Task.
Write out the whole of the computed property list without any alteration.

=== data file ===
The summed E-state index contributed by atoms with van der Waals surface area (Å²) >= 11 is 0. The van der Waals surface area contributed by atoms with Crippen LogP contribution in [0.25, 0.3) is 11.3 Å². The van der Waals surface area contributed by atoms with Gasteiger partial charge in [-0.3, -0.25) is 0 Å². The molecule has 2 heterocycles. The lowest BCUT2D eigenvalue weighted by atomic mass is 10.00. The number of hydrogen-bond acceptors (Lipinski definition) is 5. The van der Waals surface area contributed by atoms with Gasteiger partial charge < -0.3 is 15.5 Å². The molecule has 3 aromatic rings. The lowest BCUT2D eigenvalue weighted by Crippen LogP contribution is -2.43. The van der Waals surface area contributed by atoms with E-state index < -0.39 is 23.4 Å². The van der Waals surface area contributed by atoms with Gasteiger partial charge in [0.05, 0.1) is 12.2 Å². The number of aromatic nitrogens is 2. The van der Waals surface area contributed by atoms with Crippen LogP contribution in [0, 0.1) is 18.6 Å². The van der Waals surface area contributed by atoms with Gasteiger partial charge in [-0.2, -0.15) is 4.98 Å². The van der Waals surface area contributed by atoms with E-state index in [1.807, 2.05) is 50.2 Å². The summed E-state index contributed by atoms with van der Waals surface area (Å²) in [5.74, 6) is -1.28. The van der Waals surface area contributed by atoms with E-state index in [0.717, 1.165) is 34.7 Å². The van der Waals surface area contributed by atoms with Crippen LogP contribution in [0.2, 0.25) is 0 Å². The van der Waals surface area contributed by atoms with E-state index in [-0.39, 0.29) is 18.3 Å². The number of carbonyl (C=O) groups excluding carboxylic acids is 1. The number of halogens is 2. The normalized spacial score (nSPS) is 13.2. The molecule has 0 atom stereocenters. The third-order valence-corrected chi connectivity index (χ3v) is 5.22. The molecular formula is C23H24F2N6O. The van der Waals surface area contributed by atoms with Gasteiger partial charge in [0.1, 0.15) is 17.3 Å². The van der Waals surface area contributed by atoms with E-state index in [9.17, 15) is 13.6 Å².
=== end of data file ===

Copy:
The summed E-state index contributed by atoms with van der Waals surface area (Å²) >= 11 is 0. The van der Waals surface area contributed by atoms with Crippen LogP contribution in [0.25, 0.3) is 11.3 Å². The van der Waals surface area contributed by atoms with Gasteiger partial charge in [-0.3, -0.25) is 0 Å². The molecule has 2 heterocycles. The lowest BCUT2D eigenvalue weighted by atomic mass is 10.00. The number of hydrogen-bond acceptors (Lipinski definition) is 5. The van der Waals surface area contributed by atoms with Gasteiger partial charge < -0.3 is 15.5 Å². The molecule has 3 aromatic rings. The lowest BCUT2D eigenvalue weighted by Crippen LogP contribution is -2.43. The van der Waals surface area contributed by atoms with E-state index < -0.39 is 23.4 Å². The van der Waals surface area contributed by atoms with Gasteiger partial charge in [0.05, 0.1) is 12.2 Å². The number of aromatic nitrogens is 2. The van der Waals surface area contributed by atoms with Crippen LogP contribution in [0, 0.1) is 18.6 Å². The van der Waals surface area contributed by atoms with Gasteiger partial charge in [-0.2, -0.15) is 4.98 Å². The van der Waals surface area contributed by atoms with E-state index in [1.807, 2.05) is 50.2 Å². The summed E-state index contributed by atoms with van der Waals surface area (Å²) in [5.74, 6) is -1.28. The van der Waals surface area contributed by atoms with E-state index in [0.717, 1.165) is 34.7 Å². The van der Waals surface area contributed by atoms with Crippen LogP contribution in [0.2, 0.25) is 0 Å². The van der Waals surface area contributed by atoms with E-state index in [-0.39, 0.29) is 18.3 Å². The number of carbonyl (C=O) groups excluding carboxylic acids is 1. The number of halogens is 2. The normalized spacial score (nSPS) is 13.2. The molecule has 0 atom stereocenters. The third-order valence-corrected chi connectivity index (χ3v) is 5.22. The molecular formula is C23H24F2N6O. The van der Waals surface area contributed by atoms with Gasteiger partial charge in [0.1, 0.15) is 17.3 Å². The van der Waals surface area contributed by atoms with E-state index in [9.17, 15) is 13.6 Å².